7 Principles of Hiring That Will Transform Your Hiring Success
You’ve been trying to hire top-quality candidates for biostatistician jobs, but without success. One of the reasons is that it’s a competitive field. The best candidates may have three or more companies chasing them. Therefore, the odds of hiring your preferred candidates are probably below 50%.
Each failed hire leads to more time, effort, and expense needed in your hiring process. This isn’t good for team morale, and it’s not good for your organization’s effectiveness and efficiency. Can you improve your hiring process, to increase the probability of identifying top-quality candidates and ensuring they are more likely to accept offers for biostatistician jobs?
We think you can, by following these seven principles of hiring.
1. Make Hiring a Continuous Process
Too many companies approach hiring as if it is a single task, only required when a role has become vacant. This is a mistake.
Here at SimulStat, for example, we are continuously reaching out to and engaging with talented prospective candidates and potential employees. This means that we create a funnel of likely candidates with whom we can connect – because we remain connected – when the need arises. This reduces time to hire, improves our quality of choice, and ensures consistency.
2. Widen Your Net Innovatively and Intelligently
If you cast a wider net, you will attract more candidates. It’s a statistical guarantee. However, this doesn’t mean they will be of the quality you desire. Therefore, you must cast your net intelligently. There are several ways to do this, especially with the reach offered by the internet and social media such as LinkedIn.
One example might be to provide an online challenge that tests the competence of those who take up that challenge. Those who pass this test may be offered another, stiffer examination. Then another test, a little more difficult still.
This is a highly effective way of uncovering the talent you need and bringing them down the hiring funnel. Each test will remove lesser adept candidates. Eventually, you will be left with a list of candidates you may wish to invite for interview.
Providing your approach is correctly planned, the efficiency is clear. Less time expended and more accuracy in identifying potential candidates.
You will have fewer candidates to interview and those candidates will be more likely to accept an offer, because you have already started to engage them.
3. Be Real in Your Testing
A reason that companies make offers to the wrong candidates is that they ask the wrong questions at interview. The experience and knowledge they test has little bearing on the work they will be doing. Here’s how you should set out for interviewing effectively:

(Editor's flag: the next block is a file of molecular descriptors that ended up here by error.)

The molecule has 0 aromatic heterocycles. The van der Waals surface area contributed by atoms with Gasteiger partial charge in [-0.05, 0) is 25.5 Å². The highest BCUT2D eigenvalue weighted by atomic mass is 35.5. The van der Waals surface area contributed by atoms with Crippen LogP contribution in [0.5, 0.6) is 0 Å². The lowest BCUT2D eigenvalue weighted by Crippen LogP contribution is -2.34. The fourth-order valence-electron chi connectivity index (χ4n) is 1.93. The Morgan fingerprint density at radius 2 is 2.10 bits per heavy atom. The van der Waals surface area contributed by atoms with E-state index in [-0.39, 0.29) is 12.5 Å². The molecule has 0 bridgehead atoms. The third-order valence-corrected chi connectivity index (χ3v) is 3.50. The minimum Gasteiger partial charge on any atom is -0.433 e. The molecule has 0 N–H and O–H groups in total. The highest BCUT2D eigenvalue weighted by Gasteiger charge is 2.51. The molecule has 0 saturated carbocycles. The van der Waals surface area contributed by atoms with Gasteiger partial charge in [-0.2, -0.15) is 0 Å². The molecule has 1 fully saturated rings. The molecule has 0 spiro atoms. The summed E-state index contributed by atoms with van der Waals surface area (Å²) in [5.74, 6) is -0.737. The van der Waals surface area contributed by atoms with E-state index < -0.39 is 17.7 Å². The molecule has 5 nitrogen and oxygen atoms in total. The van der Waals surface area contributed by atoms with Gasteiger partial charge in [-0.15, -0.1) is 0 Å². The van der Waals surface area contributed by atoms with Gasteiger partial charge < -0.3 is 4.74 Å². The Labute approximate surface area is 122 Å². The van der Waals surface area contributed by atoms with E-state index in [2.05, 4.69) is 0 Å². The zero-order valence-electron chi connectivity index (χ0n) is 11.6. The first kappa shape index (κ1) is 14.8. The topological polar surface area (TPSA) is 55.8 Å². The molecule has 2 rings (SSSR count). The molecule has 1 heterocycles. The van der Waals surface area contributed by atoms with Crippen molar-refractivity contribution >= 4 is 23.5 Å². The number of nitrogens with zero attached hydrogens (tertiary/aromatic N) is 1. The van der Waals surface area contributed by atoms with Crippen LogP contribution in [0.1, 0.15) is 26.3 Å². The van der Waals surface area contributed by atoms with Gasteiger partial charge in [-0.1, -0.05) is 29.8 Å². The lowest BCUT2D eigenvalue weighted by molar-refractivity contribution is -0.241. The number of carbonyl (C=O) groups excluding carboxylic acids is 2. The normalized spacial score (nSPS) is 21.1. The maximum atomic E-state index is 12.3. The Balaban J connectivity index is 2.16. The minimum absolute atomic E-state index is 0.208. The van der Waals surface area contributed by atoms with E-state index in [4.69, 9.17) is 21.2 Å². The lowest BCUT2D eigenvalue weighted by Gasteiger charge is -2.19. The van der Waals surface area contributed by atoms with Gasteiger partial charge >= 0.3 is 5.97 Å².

- First, understand the exact qualities for which you are hiring
- Know what the end-product is that you expect hires to produce
- Understand what your hire will be doing, and how they will be expected to do it
- Then, devise suitable tests that assess all the above
When preparing tests, ensure the data needed is available and know what type of solution you expect. Design the test to closely replicate working conditions – you want to know that they will succeed in their day-to-day environment.
4. Remove Interview Bias
Unconscious bias kills quality candidates. Yet we all possess our biases. The first impression you have of a candidate is an impression that is hard for the candidate to overcome – no matter how good they are.
To battle your biases, design a process that first tests for technical skills before assessing the more subjective skills required (such as creativity, communication, and problem solving). These subjective assessments are where unconscious bias is most likely to infiltrate your decision making. To help eliminate this, put the next tip into action.
5. Involve Your Team in Candidate Assessment
Get your team involved in the hiring of new biostatisticians early, and then engage them in the process throughout:
- Ask for their help in designing tests – who knows better the constraints your new hire will work within?
- Ensure that your team help in defining the role, its objectives, and the qualities needed from the new hire.
- Introduce potential hires to your team, and listen to their feedback with regards to personality and cultural fit.
- Finally, ask for input from others with whom the new hire and your team collaborate and work with – engineers, product managers, etc.
This approach should ensure that your hire should have the technical ability needed and will quickly fit in with your team, the wider organization, and your goals.
6. Move Fast with a Streamlined Hiring Process
The demand for biostatisticians is growing, and the best may receive several offers simultaneously. It is crucial that you move candidates through your hiring process fast. You must also keep them informed of progress and next steps as you do – and make certain that your timetable doesn’t slip.
7. Sell the Candidate on the Role and Your Company
Finally, at every stage of your hiring process, it is critical that you sell the role and your company. Remember, they are testing you out as much as you are testing them:
- Make sure that you don’t require candidates to repeat hiring steps or answer the same questions at two or more interviews
- Provide feedback swiftly after interviews
- Allow them to meet with current employees and discover why they enjoy their work
- Let them experience the type of work they will be expected to do in assessments and tests you ask them to take
- Explain your compensation package, and make an offer that is competitive and enticing